With such a HUGE difference in prices, quality, and performance on all top-end cards you really have to do your research.

    The R9-290X prices vary from $550 to $780 USD!


    Thanks for the response! I thought I had seen reviews elsewhere that showed the 290 series really closing the gap, or even surpassing the 780ti at higher resolutions, but perhaps I was remembering wrong. I recently decided to upgrade to a dual-290 setup, but if I had gone with a single card, the 780ti was at or near the top of my list (until the 290x prices came crashing down, that is).

  • 0 Hide
    That_Guy88 , May 5, 2014 8:38 AM
    So is the difference between 290x's almost entirely due to cooling (and some OC)? I have someone who wants to sell me a reference 290x for $350, but I have a gtx 770, so it would seem that I would need to buy an after market cooler as well to make it worth my while. Thoughts?
  • 1 Hide
    vertexx , May 5, 2014 10:05 AM
    Quote:
    So is the difference between 290x's almost entirely due to cooling (and some OC)? I have someone who wants to sell me a reference 290x for $350, but I have a gtx 770, so it would seem that I would need to buy an after market cooler as well to make it worth my while. Thoughts?

    See these articles for after-market cooling options:
    Air cooling:
    http://www.tomshardware.com/reviews/r9-290-accelero-xtreme-290,3671.html

    Liquid Cooling:
    How to:
    http://www.pcper.com/reviews/Graphics-Cards/Using-NZXT-Kraken-G10-Watercool-Radeon-R9-290
    And results:
    http://www.tomshardware.co.uk/radeon-r9-290-and-290x,review-32872.html
  • 5 Hide
    RedJaron , May 5, 2014 10:55 AM
    If nothing else, I'm happy to see Radeon prices returning to normal.
  • 1 Hide
    Laytonoid , May 6, 2014 12:04 PM
    Get the Sapphire R9 290 Vapor-X. This is almost exactly the same thing except that Sapphires card has a LED Sapphire logo that changes color based on heat and looks way cooler. Also, being an owner of the Vapor-X myself, I can tell you that this card has the Hynix Memory. Highly recommend. Also, the temp has never gone over 65C in my small MATX case in a room that is 71F.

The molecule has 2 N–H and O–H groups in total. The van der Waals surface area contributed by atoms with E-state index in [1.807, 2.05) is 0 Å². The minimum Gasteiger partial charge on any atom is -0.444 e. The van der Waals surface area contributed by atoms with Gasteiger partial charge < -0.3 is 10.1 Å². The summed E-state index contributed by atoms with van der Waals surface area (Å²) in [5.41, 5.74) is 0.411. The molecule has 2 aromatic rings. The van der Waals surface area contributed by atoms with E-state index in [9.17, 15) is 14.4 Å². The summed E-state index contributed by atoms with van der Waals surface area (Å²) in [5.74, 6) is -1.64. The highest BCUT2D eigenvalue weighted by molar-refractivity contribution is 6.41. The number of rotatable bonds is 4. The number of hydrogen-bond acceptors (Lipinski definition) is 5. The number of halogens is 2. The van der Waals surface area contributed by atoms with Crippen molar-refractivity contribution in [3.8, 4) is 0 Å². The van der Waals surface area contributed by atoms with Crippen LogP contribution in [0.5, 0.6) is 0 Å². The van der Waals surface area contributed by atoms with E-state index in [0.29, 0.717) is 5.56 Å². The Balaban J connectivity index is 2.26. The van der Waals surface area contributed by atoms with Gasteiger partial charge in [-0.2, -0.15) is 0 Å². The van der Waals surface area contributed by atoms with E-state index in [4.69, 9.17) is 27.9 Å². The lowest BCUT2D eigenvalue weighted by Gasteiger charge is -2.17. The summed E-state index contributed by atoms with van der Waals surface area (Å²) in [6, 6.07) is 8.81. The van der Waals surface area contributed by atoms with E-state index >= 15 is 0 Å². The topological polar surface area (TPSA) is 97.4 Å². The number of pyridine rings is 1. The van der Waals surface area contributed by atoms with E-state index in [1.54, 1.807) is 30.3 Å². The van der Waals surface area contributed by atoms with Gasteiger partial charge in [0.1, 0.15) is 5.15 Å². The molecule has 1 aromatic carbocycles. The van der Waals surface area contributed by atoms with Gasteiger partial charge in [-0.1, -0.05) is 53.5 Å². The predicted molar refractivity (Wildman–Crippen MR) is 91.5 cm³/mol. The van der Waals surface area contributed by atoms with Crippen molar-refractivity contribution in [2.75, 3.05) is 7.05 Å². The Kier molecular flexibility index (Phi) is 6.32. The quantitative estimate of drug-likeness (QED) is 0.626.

• -1 Hide
    Laytonoid , May 6, 2014 12:04 PM
    Get the Sapphire R9 290 Vapor-X. This is almost exactly the same thing except that Sapphires card has a LED Sapphire logo that changes color based on heat and looks way cooler. Also, being an owner of the Vapor-X myself, I can tell you that this card has the Hynix Memory. Highly recommend. Also, the temp has never gone over 65C in my small MATX case in a room that is 71F.
  • 0 Hide
    Laytonoid , May 6, 2014 12:05 PM
    Sorry. Didn't mean to double post.
  • 1 Hide
    Laytonoid , May 6, 2014 12:06 PM
    Oh also, the Vapor-X card has the same benchmarks as a 290x in Firestrike Extreme, Valley and Heaven. I got it for 460 bucks.
  • 0 Hide
    That_Guy88 , May 6, 2014 1:24 PM
    Quote:
    Get the Sapphire R9 290 Vapor-X. This is almost exactly the same thing except that Sapphires card has a LED Sapphire logo that changes color based on heat and looks way cooler. Also, being an owner of the Vapor-X myself, I can tell you that this card has the Hynix Memory. Highly recommend. Also, the temp has never gone over 65C in my small MATX case in a room that is 71F.


    I was more wondering about the value of getting the 290x for $350. I could buy an after market cooler for $50-75. I'm just not sure if it is a worth while upgrade.
  • 0 Hide
    RedJaron , May 6, 2014 1:40 PM
    These types of cards have the benefit of being factory OC'd and cooled. Generally speaking, if you swap the cooler and personally OC your card, you void the warranty. If that's a big deal for you, then the 3rd-party boards might be to your liking.

    For total upgrade worthwhileness ( is that even a word/term? ) what kind of resolution are you going for? Most of the top-end cards are complete overkill if you're not playing above 1080p. If you're not using 1440p or triple displays, I wouldn't bother going above a GTX 770 / R9 280.
  • 0 Hide
    redgarl , May 6, 2014 2:06 PM
    After buying a pair of those, I can only recommend them. They are quiet as hell and perform incredibly.

    I am questioning Toms review about the temps. Temps on Hardwarecanucks are showing something entirely different giving the PCS+ the best temps of all the 290x cards offered. A wooping 63C... even mines have never reach up 67C...
  • 1 Hide
    redgarl , May 6, 2014 2:08 PM
    Quote:
    I just want to point out that this and most 290X's beat a stock 780 Ti. The fact is both 780 Ti and the 290X are trade blows and belong on the same GPU tier. However only one does cost $150 less and come with 4GB VRAM...


    Not to forget the only viable 4k option right now in Crossfire.
  • 0 Hide
    Laytonoid , May 6, 2014 2:29 PM
    Sapphire aftermarket cards = Hynix memory